Amanda Jay Hall is alive. This mother of four in Streetsboro, at the age of 30, just after the birth of her youngest child, was diagnosed with colon cancer. Surgery and chemo treatments followed. Two years later the cancer had metastasized to her lung. More surgery and chemo. One year later it was found in her liver. Tumors were burned off. Now Ms. Hall, a singer/songwriter declares her range has increased and she states, “When you are looking death in the face, God reveals so much to you.” She has survived much, even while her Navy reservist husband was in Iraq. Upon his return so her husband could work, her church cared for their children. She says, “I had to have faith that God would see me through it.”
I’ve only learned of Amanda Hall, by reading Dorothy Markulis’ front-page story in our local Hudson Hub-Times, captioned with “Cancer survivor to sing message of hope.” Her story is what faith should be. Amanda found strength in her faith and got the practical support of her church. When one survives spreading cancer, there is no room for questioning why God, if there is a God, would so engineer a world in which disease that can take the life of a mother of four. However ambiguous is the assertion of what faith did for her, she got comfort from it, and there is no place for a reporter to ask, “What do you mean when you say, ‘God reveals so much’?”
Yet inquiring minds need to know. Inquiring minds should ask of those of faith what they mean when they praise God for helping them survive cancer. Knowing that could “prove” to be a healing remedy for so many. Recently one of my long-time friends was diagnosed with the worst kind of thyroid cancer. During the last two months of his illness, he and his family via a Caringbridge site told of their faith and how it helped. Yet again inquiring minds should ask what does that mean?
To learn the hard truth asks questions. When it comes to faith, asking for details most often is taken as impolite and inappropriate. Why? Because it is expected that there is common understanding that our language is ambivalent and shared meanings should be taken-for-granted, especially when it comes to faith. Consequently we have a shared “clouded definition” about what faith is in spite of the billions of words uttered by those who claim to know. It is akin to how we accept an expanding bureaucracy of Intelligence—an $80 billion National Security Complex of 17 agencies and a post-9/11 creation of the Department of Homeland Security with its $1.2 trillion-plus budget. Even those charged in Congress to know enough to make wise decisions are afraid to ask and challenge what all this “intelligence” means.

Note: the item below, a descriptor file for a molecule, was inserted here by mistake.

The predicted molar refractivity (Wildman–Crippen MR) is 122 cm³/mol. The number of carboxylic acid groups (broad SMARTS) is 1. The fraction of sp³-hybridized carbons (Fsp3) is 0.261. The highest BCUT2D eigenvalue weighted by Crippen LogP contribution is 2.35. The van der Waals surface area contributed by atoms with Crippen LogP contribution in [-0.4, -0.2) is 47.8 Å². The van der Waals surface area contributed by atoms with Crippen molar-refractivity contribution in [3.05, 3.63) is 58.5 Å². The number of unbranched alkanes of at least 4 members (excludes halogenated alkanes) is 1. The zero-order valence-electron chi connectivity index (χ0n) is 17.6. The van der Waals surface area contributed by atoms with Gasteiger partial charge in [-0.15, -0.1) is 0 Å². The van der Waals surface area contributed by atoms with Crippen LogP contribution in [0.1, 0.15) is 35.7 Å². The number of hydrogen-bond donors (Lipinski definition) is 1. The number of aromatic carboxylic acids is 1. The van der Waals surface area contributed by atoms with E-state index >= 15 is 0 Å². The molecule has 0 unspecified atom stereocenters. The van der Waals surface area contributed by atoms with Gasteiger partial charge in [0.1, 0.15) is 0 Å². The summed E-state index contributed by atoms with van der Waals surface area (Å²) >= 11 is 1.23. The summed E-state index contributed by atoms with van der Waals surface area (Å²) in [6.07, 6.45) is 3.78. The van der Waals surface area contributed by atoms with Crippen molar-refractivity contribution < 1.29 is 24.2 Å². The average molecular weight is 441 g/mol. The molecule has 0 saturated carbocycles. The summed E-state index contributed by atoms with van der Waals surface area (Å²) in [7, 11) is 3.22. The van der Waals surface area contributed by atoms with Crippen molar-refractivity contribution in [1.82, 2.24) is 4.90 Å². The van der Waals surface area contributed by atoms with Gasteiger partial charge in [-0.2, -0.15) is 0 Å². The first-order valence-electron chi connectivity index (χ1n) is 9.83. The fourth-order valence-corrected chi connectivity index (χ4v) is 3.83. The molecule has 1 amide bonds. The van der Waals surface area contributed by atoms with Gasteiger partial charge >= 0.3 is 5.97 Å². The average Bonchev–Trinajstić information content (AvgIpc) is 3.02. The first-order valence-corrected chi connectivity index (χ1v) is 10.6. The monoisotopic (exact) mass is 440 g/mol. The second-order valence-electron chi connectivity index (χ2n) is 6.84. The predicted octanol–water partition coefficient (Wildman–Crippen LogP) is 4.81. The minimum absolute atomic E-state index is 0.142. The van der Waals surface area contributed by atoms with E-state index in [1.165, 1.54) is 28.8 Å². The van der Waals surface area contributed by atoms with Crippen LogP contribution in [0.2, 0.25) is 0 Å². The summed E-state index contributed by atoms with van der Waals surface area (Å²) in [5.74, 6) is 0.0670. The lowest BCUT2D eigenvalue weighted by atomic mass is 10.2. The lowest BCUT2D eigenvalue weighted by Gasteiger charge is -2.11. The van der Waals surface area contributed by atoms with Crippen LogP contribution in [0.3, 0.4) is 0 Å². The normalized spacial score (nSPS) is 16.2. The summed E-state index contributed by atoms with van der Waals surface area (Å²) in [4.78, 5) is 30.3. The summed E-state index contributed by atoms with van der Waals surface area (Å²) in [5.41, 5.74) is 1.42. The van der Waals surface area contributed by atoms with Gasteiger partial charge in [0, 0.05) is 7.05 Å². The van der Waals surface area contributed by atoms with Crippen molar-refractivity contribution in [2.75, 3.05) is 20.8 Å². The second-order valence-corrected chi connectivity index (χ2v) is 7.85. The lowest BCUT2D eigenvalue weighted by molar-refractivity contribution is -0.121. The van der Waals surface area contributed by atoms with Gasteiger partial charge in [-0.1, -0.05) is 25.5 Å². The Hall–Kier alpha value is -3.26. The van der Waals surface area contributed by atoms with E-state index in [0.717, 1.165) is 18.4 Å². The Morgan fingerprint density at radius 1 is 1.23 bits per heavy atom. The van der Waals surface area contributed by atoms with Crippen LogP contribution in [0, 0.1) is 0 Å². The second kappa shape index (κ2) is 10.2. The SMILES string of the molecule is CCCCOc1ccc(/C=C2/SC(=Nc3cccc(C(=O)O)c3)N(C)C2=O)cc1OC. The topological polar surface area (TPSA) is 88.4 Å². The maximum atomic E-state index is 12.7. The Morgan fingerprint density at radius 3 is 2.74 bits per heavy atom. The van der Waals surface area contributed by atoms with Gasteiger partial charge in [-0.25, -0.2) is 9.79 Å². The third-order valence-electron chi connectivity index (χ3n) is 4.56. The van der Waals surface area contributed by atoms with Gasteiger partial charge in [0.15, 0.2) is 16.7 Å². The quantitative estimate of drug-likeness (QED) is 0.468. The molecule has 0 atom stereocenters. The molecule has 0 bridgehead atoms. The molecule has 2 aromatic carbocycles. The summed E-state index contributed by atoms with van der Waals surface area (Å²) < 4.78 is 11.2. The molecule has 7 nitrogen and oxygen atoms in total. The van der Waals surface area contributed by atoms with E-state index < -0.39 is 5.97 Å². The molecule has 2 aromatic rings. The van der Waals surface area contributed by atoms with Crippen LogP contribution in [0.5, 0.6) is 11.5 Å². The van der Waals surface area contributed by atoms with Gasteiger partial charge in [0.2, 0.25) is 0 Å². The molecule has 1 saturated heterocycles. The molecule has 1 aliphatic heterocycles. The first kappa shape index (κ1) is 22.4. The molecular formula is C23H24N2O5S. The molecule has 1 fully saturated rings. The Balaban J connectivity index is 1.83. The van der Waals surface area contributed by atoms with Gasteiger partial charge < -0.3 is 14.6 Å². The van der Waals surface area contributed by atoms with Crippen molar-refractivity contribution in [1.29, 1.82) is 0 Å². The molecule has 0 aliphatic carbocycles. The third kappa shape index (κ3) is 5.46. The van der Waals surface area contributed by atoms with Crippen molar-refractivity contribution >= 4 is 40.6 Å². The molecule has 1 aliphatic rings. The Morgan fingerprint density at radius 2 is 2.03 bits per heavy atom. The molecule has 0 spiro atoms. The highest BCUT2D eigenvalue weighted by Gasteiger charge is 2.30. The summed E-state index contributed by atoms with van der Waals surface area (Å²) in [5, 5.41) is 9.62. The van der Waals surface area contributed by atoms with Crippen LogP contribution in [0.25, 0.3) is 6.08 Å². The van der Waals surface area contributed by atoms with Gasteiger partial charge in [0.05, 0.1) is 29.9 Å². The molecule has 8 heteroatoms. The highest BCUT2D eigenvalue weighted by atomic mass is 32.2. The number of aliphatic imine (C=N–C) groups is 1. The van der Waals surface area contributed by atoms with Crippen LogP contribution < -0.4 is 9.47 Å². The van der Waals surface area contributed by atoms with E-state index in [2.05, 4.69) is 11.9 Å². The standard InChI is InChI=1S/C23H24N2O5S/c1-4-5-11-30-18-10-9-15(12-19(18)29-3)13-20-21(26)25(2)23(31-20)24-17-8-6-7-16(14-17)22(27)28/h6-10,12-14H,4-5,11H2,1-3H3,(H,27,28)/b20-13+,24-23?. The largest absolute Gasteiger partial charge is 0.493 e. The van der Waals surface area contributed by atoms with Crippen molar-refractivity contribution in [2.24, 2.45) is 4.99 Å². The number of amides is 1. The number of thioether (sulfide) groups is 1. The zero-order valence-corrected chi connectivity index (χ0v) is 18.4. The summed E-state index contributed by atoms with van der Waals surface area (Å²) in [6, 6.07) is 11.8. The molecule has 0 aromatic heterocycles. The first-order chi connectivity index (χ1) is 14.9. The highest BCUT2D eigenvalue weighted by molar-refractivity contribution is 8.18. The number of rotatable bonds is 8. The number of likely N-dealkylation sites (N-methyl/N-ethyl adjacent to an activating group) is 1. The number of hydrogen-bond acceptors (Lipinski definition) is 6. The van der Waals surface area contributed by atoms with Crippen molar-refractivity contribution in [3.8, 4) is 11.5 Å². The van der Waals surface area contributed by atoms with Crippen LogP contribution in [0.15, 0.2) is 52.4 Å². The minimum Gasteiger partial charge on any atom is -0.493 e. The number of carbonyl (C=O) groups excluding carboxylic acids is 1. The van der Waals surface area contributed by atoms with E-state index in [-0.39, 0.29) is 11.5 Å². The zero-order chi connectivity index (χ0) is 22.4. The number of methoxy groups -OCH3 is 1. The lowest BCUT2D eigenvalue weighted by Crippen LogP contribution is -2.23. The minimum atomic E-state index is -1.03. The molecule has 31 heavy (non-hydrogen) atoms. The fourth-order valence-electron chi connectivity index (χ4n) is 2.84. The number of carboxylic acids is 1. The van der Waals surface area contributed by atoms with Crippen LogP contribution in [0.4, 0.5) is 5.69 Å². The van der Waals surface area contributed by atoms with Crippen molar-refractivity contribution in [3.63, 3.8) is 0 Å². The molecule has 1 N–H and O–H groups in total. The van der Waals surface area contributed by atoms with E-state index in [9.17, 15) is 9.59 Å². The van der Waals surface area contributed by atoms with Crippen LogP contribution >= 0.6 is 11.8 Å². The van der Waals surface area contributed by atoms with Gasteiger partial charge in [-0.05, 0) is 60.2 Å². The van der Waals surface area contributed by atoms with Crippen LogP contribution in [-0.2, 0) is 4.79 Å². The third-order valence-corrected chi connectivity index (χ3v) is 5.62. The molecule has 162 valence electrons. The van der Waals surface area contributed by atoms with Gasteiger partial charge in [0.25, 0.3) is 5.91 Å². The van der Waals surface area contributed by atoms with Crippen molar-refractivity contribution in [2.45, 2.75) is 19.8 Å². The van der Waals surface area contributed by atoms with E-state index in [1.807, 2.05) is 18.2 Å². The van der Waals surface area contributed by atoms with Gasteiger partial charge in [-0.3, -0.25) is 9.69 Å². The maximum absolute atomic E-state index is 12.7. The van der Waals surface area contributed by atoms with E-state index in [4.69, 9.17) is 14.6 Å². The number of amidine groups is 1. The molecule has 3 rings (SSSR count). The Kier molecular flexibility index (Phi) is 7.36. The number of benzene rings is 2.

Think. Asking hard questions should not only be an IBM motto. It should be applied to risking life in dare devil stunts, to drones and global warring, to what is spent on religion as compared to cancer, E coli, AIDS, and to coping with the natural evils of earthquakes and winds going wild and global warming.
Perhaps for most of us whether we can define what faith does doesn’t really make a difference on how we survive, unless those, who say they know its true definition, make the laws that censor speech and press, treat some as second-class, privilege their own particular faith, ban sex education, cover up sexually abuse children, order how women must cover themselves, demand circumcision or vaginal mutilation, and determine rules about sex among consenting adults and make abortion a crime.
Thinking people should know what they mean when they say “God bless America” or any thing or anyone. Should we not question what faith means rather than allow a host of mega-prosperity preachers reap the offerings of gullible souls to live in tax-free opulence? Rather than build cathedrals by established tax-free religious institutions should we not weigh fund health care for every soul who is born?
Thinking people should not be content with a foggy-fuzzy goodness of faith in an unknown God. We should not be complacent when our family, after caring for my youngest brother who suffered a too-early death from cancer two years ago, was expected, like Job, to accept that God wanted him to suffer and was told in his funeral sermon his death was God’s will. Of course it is inappropriate to disturb Amanda’s comfort in her faith by asking her what she means when she says, “When you are looking death in the face, God reveals so much to you.” If we would be thinking people, although we do not challenger her, we should not naively swallow that kind of talk. Common sense tells us that her surviving of spreading cancer was not a way God was and is revealed. Common sense rules out that an “Intelligent Designer” created devastating diseases and forces shaking our planet with which we must cope. Common sense dictates we should doubt that a wise God is revealing her, him, or its self.